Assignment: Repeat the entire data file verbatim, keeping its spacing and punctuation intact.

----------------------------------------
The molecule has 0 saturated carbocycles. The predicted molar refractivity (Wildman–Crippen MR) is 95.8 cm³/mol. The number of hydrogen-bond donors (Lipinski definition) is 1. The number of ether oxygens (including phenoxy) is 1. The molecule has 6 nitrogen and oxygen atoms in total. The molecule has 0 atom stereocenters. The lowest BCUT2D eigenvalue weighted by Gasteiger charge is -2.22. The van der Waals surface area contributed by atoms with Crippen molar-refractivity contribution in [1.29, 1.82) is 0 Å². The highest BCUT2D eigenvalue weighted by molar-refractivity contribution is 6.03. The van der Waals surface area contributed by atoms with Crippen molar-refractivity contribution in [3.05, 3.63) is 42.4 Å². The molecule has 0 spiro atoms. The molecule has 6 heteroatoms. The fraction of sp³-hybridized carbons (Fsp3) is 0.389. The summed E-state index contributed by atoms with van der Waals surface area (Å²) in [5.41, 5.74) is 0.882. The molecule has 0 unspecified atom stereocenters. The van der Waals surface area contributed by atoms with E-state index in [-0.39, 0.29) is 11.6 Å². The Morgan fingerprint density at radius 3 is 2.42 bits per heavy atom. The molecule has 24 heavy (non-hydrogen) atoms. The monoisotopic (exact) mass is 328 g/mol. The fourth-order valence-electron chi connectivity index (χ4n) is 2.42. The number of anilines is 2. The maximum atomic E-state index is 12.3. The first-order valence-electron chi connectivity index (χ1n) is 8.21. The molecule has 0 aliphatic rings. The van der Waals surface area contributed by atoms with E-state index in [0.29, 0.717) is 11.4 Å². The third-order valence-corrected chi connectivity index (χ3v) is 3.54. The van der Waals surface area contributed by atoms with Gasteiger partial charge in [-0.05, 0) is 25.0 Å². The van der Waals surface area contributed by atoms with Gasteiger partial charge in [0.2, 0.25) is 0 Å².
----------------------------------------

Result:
The molecule has 0 saturated carbocycles. The predicted molar refractivity (Wildman–Crippen MR) is 95.8 cm³/mol. The number of hydrogen-bond donors (Lipinski definition) is 1. The number of ether oxygens (including phenoxy) is 1. The molecule has 6 nitrogen and oxygen atoms in total. The molecule has 0 atom stereocenters. The lowest BCUT2D eigenvalue weighted by Gasteiger charge is -2.22. The van der Waals surface area contributed by atoms with Crippen molar-refractivity contribution in [1.29, 1.82) is 0 Å². The highest BCUT2D eigenvalue weighted by molar-refractivity contribution is 6.03. The van der Waals surface area contributed by atoms with Crippen molar-refractivity contribution in [3.05, 3.63) is 42.4 Å². The molecule has 0 spiro atoms. The molecule has 6 heteroatoms. The fraction of sp³-hybridized carbons (Fsp3) is 0.389. The summed E-state index contributed by atoms with van der Waals surface area (Å²) in [5.41, 5.74) is 0.882. The molecule has 0 unspecified atom stereocenters. The van der Waals surface area contributed by atoms with E-state index in [-0.39, 0.29) is 11.6 Å². The Morgan fingerprint density at radius 3 is 2.42 bits per heavy atom. The molecule has 24 heavy (non-hydrogen) atoms. The monoisotopic (exact) mass is 328 g/mol. The fourth-order valence-electron chi connectivity index (χ4n) is 2.42. The number of anilines is 2. The maximum atomic E-state index is 12.3. The first-order valence-electron chi connectivity index (χ1n) is 8.21. The molecule has 0 aliphatic rings. The van der Waals surface area contributed by atoms with E-state index in [0.29, 0.717) is 11.4 Å². The third-order valence-corrected chi connectivity index (χ3v) is 3.54. The van der Waals surface area contributed by atoms with Gasteiger partial charge in [-0.05, 0) is 25.0 Å². The van der Waals surface area contributed by atoms with Gasteiger partial charge in [0.2, 0.25) is 0 Å².